Real Estate

North Fork home loans aren’t easy to get

BARBARAELLEN KOCH PHOTO Ulster Savings Bank mortgage consultant Douglas Van Slyke, in his Riverhead office Friday, fields a call about current mortgage rates.

Mortgage interest rates and house prices on the North Fork are at record lows, a perfect time to buy — except that lenders here aren’t too quick to part with the cash people need to seal a deal.

“The banks are looking for perfection. It has to be pretty much the perfect loan” to be approved, said longtime Southold mortgage consultant Richard Winters.

Nationwide, it was loans that required no income verification that helped lead to the real estate meltdown. Those kinds of easy loans have almost completely disappeared, making it harder than ever for some North Forkers, especially the self-employed — from landscapers to contractors to entrepreneurs — to justify their eligibility for a mortgage.

“No doc loans,” as they are called in the industry because so little documentation was required, made up 10 to 20 percent of Mr. Winters’ work before the meltdown.

“It’s almost impossible to do a bank-type loan with somebody that is self-employed and doesn’t fully report their income on a tax return, even if they have squeaky clean credit,” he said of the current market. “The no income verification loan was a good product, if underwritten properly, but a lot of lenders say they’re not going to do them any more.”

Mr. Winters said the only remaining option for homebuyers who can’t verify their incomes is private financing, but most private lenders won’t look at a loan unless the buyer is willing to put down at least 50 percent of the purchase price.

“It kills the young couple,” he said.

Mr. Winters said that the lenders he works with are looking for higher credit scores and are more closely examining the sources of down payments than they did in the past.

He said that he can do little to help anyone who has a credit score under 700 get a mortgage.

“Before, I think the minimum was about 680. You could even get away with a 620 if you had a good explanation,” he said.

“They’re also looking for anything weird about the source of the money coming into the purchase. The documentation has to be extensive,” he said. “If it’s family money, it’s legitimate, but it’s not theirs,” the homebuyer’s, which could raise a red flag. “They’re really looking for personal equity.”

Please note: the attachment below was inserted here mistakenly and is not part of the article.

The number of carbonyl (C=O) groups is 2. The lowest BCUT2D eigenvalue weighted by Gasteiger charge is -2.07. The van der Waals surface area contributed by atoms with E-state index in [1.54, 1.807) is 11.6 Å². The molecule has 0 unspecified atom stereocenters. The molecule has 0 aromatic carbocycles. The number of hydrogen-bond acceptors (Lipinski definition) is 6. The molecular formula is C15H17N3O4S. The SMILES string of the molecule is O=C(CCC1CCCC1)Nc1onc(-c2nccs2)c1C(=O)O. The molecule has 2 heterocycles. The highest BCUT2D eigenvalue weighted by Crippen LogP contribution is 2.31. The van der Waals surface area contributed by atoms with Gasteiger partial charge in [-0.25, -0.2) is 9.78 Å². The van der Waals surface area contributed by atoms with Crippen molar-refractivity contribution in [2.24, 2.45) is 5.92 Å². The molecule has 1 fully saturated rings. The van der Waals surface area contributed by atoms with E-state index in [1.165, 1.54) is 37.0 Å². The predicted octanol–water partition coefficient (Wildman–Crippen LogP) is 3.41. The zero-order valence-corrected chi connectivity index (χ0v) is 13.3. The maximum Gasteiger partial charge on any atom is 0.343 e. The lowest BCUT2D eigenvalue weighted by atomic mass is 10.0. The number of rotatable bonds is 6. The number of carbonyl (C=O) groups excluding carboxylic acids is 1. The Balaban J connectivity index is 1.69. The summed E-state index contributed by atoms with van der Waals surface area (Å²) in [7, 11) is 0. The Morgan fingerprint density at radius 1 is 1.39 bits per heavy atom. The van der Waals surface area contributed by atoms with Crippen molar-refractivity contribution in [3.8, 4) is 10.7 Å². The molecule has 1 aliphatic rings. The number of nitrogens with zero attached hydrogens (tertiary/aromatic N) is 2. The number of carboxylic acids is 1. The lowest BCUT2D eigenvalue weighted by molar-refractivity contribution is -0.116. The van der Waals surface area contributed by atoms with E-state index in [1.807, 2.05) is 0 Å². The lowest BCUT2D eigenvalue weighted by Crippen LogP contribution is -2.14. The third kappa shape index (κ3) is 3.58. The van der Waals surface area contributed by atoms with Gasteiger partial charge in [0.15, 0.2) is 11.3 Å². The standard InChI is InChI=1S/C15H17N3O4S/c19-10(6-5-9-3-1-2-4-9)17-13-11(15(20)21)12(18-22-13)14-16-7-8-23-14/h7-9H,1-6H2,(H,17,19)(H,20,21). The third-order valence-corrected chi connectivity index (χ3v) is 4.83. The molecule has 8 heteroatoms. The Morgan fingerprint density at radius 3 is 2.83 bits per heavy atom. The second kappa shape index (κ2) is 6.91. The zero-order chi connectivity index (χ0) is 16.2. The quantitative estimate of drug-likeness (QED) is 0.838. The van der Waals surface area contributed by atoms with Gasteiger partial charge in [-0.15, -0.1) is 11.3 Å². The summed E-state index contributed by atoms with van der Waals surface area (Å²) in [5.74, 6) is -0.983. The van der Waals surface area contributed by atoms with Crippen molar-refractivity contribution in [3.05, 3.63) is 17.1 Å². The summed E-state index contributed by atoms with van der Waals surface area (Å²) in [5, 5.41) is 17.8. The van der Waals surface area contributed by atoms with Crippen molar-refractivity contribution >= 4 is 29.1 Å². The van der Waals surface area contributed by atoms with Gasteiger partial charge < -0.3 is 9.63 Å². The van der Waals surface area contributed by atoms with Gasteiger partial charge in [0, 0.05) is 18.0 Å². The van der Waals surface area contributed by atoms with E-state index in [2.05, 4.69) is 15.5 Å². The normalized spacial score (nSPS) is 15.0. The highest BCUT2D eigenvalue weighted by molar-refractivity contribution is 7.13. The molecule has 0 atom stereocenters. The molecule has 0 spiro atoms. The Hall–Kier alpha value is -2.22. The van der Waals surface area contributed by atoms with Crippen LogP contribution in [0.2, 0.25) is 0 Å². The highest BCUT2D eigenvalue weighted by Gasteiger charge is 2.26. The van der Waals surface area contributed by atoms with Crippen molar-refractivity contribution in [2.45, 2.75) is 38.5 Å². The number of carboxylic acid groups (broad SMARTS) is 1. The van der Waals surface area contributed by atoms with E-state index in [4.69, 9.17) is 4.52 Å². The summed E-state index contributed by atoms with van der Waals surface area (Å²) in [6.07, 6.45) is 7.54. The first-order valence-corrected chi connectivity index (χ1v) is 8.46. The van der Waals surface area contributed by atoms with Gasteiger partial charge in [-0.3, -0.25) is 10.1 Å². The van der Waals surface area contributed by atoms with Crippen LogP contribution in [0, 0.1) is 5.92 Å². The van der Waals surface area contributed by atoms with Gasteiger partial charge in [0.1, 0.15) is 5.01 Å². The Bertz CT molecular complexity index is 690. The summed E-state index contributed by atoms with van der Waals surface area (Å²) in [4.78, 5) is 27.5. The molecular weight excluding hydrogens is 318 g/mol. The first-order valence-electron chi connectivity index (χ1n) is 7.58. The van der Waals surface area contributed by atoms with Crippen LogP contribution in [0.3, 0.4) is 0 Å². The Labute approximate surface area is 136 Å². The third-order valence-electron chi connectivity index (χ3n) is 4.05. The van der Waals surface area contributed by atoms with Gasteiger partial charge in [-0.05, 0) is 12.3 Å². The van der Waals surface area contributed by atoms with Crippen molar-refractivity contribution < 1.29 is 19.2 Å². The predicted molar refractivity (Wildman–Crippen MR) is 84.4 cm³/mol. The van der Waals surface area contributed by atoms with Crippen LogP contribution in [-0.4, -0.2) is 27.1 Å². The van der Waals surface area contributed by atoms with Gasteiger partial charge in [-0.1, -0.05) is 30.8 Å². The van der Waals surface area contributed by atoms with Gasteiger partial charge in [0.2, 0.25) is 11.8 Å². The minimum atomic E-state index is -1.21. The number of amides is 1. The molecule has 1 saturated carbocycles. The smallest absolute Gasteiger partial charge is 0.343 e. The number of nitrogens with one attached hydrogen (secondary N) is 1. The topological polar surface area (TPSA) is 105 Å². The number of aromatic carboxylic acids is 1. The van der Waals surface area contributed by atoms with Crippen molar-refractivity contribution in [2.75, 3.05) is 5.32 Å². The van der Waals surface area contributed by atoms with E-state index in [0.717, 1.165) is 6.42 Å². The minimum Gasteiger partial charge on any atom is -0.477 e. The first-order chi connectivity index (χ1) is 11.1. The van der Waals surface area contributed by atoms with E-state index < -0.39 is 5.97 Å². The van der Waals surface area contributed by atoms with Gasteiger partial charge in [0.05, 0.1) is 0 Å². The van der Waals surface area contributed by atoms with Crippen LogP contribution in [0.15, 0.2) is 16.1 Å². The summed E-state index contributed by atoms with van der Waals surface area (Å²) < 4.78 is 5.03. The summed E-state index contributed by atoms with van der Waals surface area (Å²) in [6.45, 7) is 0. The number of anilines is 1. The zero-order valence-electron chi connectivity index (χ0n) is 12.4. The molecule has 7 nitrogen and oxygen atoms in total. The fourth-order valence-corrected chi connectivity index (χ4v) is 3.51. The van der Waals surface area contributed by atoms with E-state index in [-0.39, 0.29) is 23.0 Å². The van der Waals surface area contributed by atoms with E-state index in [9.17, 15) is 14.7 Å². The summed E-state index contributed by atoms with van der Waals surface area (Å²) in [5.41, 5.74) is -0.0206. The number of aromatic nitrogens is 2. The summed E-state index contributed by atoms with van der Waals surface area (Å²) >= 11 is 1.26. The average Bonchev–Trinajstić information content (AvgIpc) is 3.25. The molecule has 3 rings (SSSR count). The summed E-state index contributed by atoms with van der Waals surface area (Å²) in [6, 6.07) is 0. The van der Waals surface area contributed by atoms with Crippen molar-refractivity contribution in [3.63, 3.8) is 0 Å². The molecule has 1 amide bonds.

Banks that specialize in mortgages, such as Ulster Savings Bank in Riverhead, may be in a position to gauge each potential homebuyer’s ability to pay better than a nationwide mortgage broker, said Douglas Van Slyke, a mortgage consultant at Ulster Savings. His company offers stated income loans, which are a form of no documentation loan that allows people to supply income figures without backing them up with tax documents.

“We evaluate self-employed borrowers by the stated income, and we go up to 75 percent of the value of the property,” said Mr. Van Slyke. “We use our own portfolio money.”

Mr. Van Slyke said that Ulster Savings offers programs that mirror the federal FHA loans allowing down payments as low as 3.5 percent. But he cautioned that it’s more difficult for people who have trouble verifying their income to obtain loans with low cash down, because mortgage insurance companies are also required to sign off on loans with less than 20 percent down.

Mr. Van Slyke said Ulster will consider applicants with credit scores as low as 640, though before the market downturn they considered borrowers with scores as low as 620.

“But we’re looking for 700 for stated income loans,” he said, adding that a credit evaluation is an important part of a free initial consultation that he does with his clients.

Realtors, including Kathy Rosenbaum of Lloyd’s Realty in Greenport, are urging their clients to seek financing before they begin shopping so they know what they can afford.

“It’s a lot more hard work to keep deals together. You don’t know if the bank is going to accept the mortgages or not,” she said, adding that a bank can balk on a mortgage for a variety of reasons even after pre-qualifying buyers.

“The banks are tight,” Ms. Rosenbaum said. “If you’re looking to buy a house, you need to talk to a mortgage person and see what you can afford. But that doesn’t mean at the very end they’ll say you can have the mortgage. Mortgages are still being denied.”

Mr. Winters said he can tell a lot about whether or not he can help a prospective client after an initial consultation.

“We do the best we can to try to get them satisfied, but I tell them if I can’t help them at a reasonable price,” he said. “There are lenders out there that will do anything and it’ll cost a fortune. I don’t do those loans and I don’t recommend them to anybody.

“I think we’ve been through the worst of it,” he added, commenting on the mortgage crunch, “but I wouldn’t want to be a young guy starting out in this business. In Southold alone, there were four or even five non-bank mortgage consultants, and now there’s just one. Old Dick Winters is still here.”

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